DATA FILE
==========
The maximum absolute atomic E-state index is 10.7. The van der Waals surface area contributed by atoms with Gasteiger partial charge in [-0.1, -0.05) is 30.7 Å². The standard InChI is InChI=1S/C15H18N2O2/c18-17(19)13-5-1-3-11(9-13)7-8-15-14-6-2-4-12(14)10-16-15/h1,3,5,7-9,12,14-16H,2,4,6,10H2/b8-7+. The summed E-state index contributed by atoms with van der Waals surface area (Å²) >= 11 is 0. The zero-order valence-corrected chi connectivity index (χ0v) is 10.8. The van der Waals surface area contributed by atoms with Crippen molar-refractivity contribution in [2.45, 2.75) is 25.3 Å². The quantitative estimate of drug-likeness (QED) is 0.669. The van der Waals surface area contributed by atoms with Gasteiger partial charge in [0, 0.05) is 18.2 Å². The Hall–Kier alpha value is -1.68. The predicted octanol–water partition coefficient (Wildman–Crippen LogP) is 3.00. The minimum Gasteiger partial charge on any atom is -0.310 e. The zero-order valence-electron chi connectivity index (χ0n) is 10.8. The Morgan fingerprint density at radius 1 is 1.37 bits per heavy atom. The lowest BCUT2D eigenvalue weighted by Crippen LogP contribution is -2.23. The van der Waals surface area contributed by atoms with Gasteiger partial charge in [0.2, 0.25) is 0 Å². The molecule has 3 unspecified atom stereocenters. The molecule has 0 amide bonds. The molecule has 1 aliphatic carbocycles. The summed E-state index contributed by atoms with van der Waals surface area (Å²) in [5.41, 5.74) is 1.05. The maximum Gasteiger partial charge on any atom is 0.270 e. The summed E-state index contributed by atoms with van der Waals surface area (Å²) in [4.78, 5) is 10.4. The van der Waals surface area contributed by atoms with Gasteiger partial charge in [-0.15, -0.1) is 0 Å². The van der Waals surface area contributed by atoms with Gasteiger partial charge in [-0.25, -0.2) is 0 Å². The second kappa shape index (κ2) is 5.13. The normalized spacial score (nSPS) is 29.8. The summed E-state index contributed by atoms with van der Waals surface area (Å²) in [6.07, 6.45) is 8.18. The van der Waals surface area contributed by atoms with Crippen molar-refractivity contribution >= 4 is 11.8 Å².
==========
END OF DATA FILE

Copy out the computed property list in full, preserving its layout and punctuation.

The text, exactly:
The maximum absolute atomic E-state index is 10.7. The van der Waals surface area contributed by atoms with Gasteiger partial charge in [-0.1, -0.05) is 30.7 Å². The standard InChI is InChI=1S/C15H18N2O2/c18-17(19)13-5-1-3-11(9-13)7-8-15-14-6-2-4-12(14)10-16-15/h1,3,5,7-9,12,14-16H,2,4,6,10H2/b8-7+. The summed E-state index contributed by atoms with van der Waals surface area (Å²) >= 11 is 0. The zero-order valence-corrected chi connectivity index (χ0v) is 10.8. The van der Waals surface area contributed by atoms with Crippen molar-refractivity contribution in [2.45, 2.75) is 25.3 Å². The quantitative estimate of drug-likeness (QED) is 0.669. The van der Waals surface area contributed by atoms with Gasteiger partial charge in [0, 0.05) is 18.2 Å². The Hall–Kier alpha value is -1.68. The predicted octanol–water partition coefficient (Wildman–Crippen LogP) is 3.00. The minimum Gasteiger partial charge on any atom is -0.310 e. The zero-order valence-electron chi connectivity index (χ0n) is 10.8. The Morgan fingerprint density at radius 1 is 1.37 bits per heavy atom. The lowest BCUT2D eigenvalue weighted by Crippen LogP contribution is -2.23. The van der Waals surface area contributed by atoms with Gasteiger partial charge in [0.2, 0.25) is 0 Å². The molecule has 3 unspecified atom stereocenters. The molecule has 0 amide bonds. The molecule has 1 aliphatic carbocycles. The summed E-state index contributed by atoms with van der Waals surface area (Å²) in [5.41, 5.74) is 1.05. The maximum Gasteiger partial charge on any atom is 0.270 e. The summed E-state index contributed by atoms with van der Waals surface area (Å²) in [4.78, 5) is 10.4. The van der Waals surface area contributed by atoms with Gasteiger partial charge in [-0.15, -0.1) is 0 Å². The van der Waals surface area contributed by atoms with Gasteiger partial charge in [-0.25, -0.2) is 0 Å². The second kappa shape index (κ2) is 5.13. The normalized spacial score (nSPS) is 29.8. The summed E-state index contributed by atoms with van der Waals surface area (Å²) in [6.07, 6.45) is 8.18. The van der Waals surface area contributed by atoms with Crippen molar-refractivity contribution >= 4 is 11.8 Å².